Filipinos have much to learn by simply looking further back to our history and looking past the over-hyped American influences in both Basketball and the Presidential System.
First off, we need to remember that the Azkals are not the first group of Filipinos to do well in the sport of Football. We’ve had a Filipino – born and raised in the Philippines – who rose to become a football hero in Spain, and holds the distinction of being F.C. Barcelona’s all-time highest goal-scorer in all of the club’s history and a committed doctor of medicine: Dr. Paulino Alcántara y Riestrá.
Secondly, we’ve had a Filipino – born and raised in the Philippines – who excelled in Spain’s Parliamentary System. This Filipino started off in a military career, became a high-ranking general, rose to become a high-ranking Minister in Spain’s cabinet and even went on to become a three-time Prime Minister of Spain: Marcelo Azcárraga y Palmero.
Two questions need to be asked regarding our infatuation with all things American:
(1) Have we ever had a Filipino basketball player get into the NBA?
(2) Has a person of Filipino descent ever become President of the USA or at least become a high-ranking US cabinet secretary?
The answer is clearly a big NO on both counts.
(Having a Filipina Chef serve in the White House does not count for number 2!)
Between the two former colonizers, Spain has proven to be the country that has treated Filipinos – regardless of racial background – as true equals, granting all Filipinos with full Spanish citizenship and giving equal opportunities for Filipinos to excel and reach the top as exemplified by high honors presented to Juan Luna and Félix Resurrección Hidalgo in the arts and the rise of Philippine-born Filipinos (who at the time were full Spanish citizens) such as Azcárraga and Alcántara to the top of their fields. With these facts, it thus comes as no surprise that José Rizal and many of his friends and fellow Filipino expats in Spain and Europe such as Antonio Luna were said to have staunchly advocated integration into Spain rather than outright independence: It was clear to them that better political integration and assimilation with Peninsular Spain would have allowed competent Filipinos to easily rise to the top.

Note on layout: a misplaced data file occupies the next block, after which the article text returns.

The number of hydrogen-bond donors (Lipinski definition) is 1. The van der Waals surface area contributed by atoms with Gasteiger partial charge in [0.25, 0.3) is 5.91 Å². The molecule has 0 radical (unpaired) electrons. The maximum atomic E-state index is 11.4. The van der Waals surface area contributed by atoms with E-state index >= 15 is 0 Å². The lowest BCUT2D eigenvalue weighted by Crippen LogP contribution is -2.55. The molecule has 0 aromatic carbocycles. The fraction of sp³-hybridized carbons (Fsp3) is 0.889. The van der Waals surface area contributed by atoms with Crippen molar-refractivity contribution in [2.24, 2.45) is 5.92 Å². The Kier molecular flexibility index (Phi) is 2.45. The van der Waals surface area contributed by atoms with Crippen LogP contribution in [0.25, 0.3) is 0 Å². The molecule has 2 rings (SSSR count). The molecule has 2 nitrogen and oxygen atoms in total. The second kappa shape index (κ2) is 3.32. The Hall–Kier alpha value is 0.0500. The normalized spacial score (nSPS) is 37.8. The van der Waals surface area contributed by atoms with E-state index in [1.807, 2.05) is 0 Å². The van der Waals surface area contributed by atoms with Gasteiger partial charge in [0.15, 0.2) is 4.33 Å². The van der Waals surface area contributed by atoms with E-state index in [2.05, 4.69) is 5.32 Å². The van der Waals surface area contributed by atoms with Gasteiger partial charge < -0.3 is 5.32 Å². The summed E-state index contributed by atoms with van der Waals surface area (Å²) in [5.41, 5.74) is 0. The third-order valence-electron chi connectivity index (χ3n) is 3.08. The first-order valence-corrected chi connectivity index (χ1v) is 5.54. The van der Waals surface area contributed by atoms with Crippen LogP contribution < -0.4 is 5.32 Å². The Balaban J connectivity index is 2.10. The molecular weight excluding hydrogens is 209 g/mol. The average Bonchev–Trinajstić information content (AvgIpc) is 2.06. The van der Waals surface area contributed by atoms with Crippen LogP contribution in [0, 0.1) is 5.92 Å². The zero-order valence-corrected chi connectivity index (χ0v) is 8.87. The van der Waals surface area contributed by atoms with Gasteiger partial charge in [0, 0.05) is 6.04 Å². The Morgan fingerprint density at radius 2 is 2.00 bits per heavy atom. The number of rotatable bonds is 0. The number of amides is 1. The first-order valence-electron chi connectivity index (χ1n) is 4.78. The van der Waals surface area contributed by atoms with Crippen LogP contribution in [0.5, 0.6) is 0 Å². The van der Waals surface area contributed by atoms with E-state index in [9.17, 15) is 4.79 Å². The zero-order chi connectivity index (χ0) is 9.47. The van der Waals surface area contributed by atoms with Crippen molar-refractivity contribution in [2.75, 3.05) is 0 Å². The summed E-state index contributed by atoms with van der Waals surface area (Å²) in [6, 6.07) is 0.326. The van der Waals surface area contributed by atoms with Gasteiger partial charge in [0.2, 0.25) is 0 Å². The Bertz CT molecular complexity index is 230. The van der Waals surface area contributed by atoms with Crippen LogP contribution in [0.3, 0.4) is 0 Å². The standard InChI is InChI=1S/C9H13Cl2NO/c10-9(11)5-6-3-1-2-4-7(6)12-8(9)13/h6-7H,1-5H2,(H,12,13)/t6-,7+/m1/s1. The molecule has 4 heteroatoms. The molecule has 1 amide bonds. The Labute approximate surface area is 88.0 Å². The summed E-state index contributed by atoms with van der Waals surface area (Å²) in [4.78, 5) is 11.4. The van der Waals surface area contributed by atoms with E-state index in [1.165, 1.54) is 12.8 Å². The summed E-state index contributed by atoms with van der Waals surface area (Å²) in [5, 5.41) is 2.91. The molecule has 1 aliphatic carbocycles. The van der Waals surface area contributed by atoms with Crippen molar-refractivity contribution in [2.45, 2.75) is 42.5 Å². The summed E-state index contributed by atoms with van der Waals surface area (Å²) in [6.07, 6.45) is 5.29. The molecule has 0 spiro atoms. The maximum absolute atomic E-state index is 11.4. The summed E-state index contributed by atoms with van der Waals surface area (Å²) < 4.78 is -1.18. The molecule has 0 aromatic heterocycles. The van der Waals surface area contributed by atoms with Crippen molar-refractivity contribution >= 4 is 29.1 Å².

(In fact, Antonio Luna remained a pro-Spain loyalist - like Rizal – until after the Spaniards surrendered to the Americans in 1898 and it became clear that the Americans were planning to take over the Philippines. It was at that point when officers and soldiers of the Spanish Army, along with other Spanish loyalists joined forces with Aguinaldo’s Katipunan forces to repel the Anglo-Saxon invaders just as Filipinos and Spanish authorities had done much earlier when another Anglo-Saxon invader – the British – tried to take over the Philippines.)
It’s high time we Filipinos acknowledged that not only do we have much more in common with Spain – in terms of culture and heritage – than with the USA, but also that we Filipinos have had the opportunity to excel in two things that are more associated with Spain than the USA, and are more appropriate to our situation: Football and the Parliamentary System.